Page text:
Cost of feed, cost of feed consumed and cost of feed/egg were determined. Mortality was also recorded throughout the period of the study. A 3 × 4 × 4 that includes 3 protein levels 4 storage methods and 4 time interval of factorial experiment was designed for egg preservation trial. A total of 144 non defective eggs were randomly divided into four preservation treatments including 1) storage at room temperature 32 ˚C (P1), 2) storage in refrigerator 4 ˚C (P2), 3) immersion in vegetable oil and stored at room temperature (P3) and 4) immersion in vegetable oil, and refrigerated (P4) that each treatment consisting of 48 eggs, (each replicate consisting of 12 eggs. Each egg was subjected to weekly weight loss determination and external quality assessment. The parameters determined include; egg weight, egg width, egg height, shell weight and proportion of shell surface area and shell thickness. Egg shell surface area was calculated as described by Haugh (1937) using the following equation:
Shell surface area= w 0.667 × 4.67
Egg mass was computed according to the procedure of North and Bell (1990). Haugh unit was calculated using the mathematical expression:
Hu= 100 log (H7.57-1.7w0.37).
Hu: Haugh unit.
H: albumen height.
W: observed weight of egg.
Using a complete randomized design, the data were analyzed with a 3 × 4 × 4 factorial arraignment with the PROC ANOVA of SAS(2002) following statistical model: the LSD test of significant method used for means comparison when significance was declared at P < 0.05.
RESULTS AND DISCUSSION
Results of the experiment on the egg production performance are presented on Table 3. The percentage egg production, hen day and hen house egg production recorded similar significant response with one another where quails fed 25% crude protein (CP) had significantly better levels of these two parameters (P<0.05). Mean egg weight of quails for all treatment groups followed the same pattern with hen day and hen house egg production where quails fed 25% CP had heavier egg weight compared to 15 and 20% CP levels (Table 3).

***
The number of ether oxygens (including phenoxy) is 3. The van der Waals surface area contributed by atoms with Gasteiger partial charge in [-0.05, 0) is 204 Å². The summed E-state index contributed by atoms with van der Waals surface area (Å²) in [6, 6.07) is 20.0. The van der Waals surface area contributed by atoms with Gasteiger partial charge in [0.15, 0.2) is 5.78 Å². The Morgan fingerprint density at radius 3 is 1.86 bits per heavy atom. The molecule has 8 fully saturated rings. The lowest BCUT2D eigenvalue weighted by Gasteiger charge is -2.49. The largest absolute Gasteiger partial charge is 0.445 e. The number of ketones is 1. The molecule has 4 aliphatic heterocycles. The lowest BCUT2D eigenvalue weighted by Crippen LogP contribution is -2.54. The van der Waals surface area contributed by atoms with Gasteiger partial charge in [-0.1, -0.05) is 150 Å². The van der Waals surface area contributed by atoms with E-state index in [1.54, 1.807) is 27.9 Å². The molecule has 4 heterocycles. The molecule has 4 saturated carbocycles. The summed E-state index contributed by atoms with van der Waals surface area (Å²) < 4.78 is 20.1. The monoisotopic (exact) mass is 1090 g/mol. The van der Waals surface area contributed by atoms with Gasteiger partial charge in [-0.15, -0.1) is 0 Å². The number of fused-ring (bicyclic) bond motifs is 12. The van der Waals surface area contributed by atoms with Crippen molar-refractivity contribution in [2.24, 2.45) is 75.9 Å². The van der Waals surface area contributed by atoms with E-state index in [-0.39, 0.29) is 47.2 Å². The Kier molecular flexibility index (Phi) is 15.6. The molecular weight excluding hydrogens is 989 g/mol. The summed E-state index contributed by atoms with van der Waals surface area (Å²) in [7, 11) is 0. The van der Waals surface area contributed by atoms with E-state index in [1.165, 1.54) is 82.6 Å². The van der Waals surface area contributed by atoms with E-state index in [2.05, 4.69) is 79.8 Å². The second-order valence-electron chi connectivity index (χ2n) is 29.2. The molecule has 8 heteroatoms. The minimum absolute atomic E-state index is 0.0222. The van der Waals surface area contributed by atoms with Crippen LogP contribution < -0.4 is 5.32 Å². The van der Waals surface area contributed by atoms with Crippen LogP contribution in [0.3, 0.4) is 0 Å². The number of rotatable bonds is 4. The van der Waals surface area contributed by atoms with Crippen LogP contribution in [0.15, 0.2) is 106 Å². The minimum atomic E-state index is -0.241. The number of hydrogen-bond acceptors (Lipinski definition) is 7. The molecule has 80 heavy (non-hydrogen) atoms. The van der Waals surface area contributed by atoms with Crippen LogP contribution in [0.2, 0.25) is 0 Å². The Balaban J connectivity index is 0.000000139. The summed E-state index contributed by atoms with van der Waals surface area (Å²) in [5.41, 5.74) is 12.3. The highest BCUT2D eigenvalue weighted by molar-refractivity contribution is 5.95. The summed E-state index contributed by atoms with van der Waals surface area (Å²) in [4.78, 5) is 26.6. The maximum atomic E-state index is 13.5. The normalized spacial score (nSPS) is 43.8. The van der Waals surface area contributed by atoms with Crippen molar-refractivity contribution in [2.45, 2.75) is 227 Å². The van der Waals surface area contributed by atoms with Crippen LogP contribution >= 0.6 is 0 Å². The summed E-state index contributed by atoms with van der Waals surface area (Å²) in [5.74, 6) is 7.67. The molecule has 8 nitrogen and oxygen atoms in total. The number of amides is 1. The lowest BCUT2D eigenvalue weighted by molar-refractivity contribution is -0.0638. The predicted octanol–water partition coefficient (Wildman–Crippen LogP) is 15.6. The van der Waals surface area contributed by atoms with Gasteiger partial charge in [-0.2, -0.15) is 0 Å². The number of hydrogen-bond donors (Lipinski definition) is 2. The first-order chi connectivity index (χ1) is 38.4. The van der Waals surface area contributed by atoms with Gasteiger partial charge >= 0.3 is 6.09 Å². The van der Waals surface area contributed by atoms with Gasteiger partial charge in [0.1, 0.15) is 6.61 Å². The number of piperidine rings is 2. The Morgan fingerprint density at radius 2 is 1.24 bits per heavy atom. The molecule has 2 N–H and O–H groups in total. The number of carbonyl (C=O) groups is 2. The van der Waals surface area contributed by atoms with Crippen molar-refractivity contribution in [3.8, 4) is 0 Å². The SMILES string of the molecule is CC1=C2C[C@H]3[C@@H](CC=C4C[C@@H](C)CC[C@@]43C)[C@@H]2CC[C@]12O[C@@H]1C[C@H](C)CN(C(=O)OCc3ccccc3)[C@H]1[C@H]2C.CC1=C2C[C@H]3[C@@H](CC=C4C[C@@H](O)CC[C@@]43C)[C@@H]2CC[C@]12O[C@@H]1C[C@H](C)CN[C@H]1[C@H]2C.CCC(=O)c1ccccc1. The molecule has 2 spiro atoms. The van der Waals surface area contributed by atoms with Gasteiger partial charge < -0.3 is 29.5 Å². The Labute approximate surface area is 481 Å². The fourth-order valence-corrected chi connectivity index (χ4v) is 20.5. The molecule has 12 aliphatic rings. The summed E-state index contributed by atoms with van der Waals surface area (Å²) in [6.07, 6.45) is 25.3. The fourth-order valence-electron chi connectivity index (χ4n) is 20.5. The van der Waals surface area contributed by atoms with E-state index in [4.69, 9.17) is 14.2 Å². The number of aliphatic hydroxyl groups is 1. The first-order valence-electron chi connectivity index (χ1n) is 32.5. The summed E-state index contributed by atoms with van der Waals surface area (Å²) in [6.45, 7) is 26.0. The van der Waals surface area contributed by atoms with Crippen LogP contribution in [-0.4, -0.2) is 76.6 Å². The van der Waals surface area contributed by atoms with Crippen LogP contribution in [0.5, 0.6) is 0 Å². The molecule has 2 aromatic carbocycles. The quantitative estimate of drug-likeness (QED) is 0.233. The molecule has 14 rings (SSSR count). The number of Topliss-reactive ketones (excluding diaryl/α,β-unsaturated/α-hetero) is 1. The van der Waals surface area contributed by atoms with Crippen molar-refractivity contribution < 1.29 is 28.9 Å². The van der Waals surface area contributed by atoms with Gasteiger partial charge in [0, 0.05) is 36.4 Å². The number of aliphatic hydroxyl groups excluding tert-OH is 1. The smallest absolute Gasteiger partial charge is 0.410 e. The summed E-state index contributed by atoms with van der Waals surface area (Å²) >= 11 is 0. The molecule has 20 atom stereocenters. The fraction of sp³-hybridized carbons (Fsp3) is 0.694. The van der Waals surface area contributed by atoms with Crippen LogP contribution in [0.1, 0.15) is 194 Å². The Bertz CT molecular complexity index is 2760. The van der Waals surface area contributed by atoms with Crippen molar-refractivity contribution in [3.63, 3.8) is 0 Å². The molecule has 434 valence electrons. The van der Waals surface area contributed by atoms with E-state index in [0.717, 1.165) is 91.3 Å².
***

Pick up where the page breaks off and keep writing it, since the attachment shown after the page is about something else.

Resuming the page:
Egg production curve
There were no significant difference between the treatments group at week 2, 3 and 8 (P>0.05). Figure 1 indicated high significant difference (P<0.05) in percentage egg production at week 4, 5, 6 and 7 with treatment T3 having significantly higher egg production compared to other treatments. The peak of production (for all the treatments) was attained at week 8 of the experiment (Figure 1). Results indicated no significant effect of preservation on egg height, shell thickness and shell index (P>0.05). Significant effects were however observed for egg weight and shell area when the eggs were immersed in oil and stored at room temperature (P<0.05). Egg stored at room temperature and those immersed in oil and then refrigerated were the same (P>0.05). Egg width and shell weight are also significantly higher for eggs immersed in oil and then refrigerated (P<0.05). Length of preservation has no significant effect on Haugh unit, shell weight, shell index and shell area (P>0.05). However egg weight was significantly (P<0.05) lower at week 0, other storage sessions remain the same (P<0.05). Egg height was also significantly higher (P<0.05) at the initial stage of the experiment (weeks 0) and at week 2 but lower (P>0.05) at weeks 1 and 3. Shell thickness was also higher (P<0.05) at week 1 and lower (P>0.05) at weeks 2 and 3.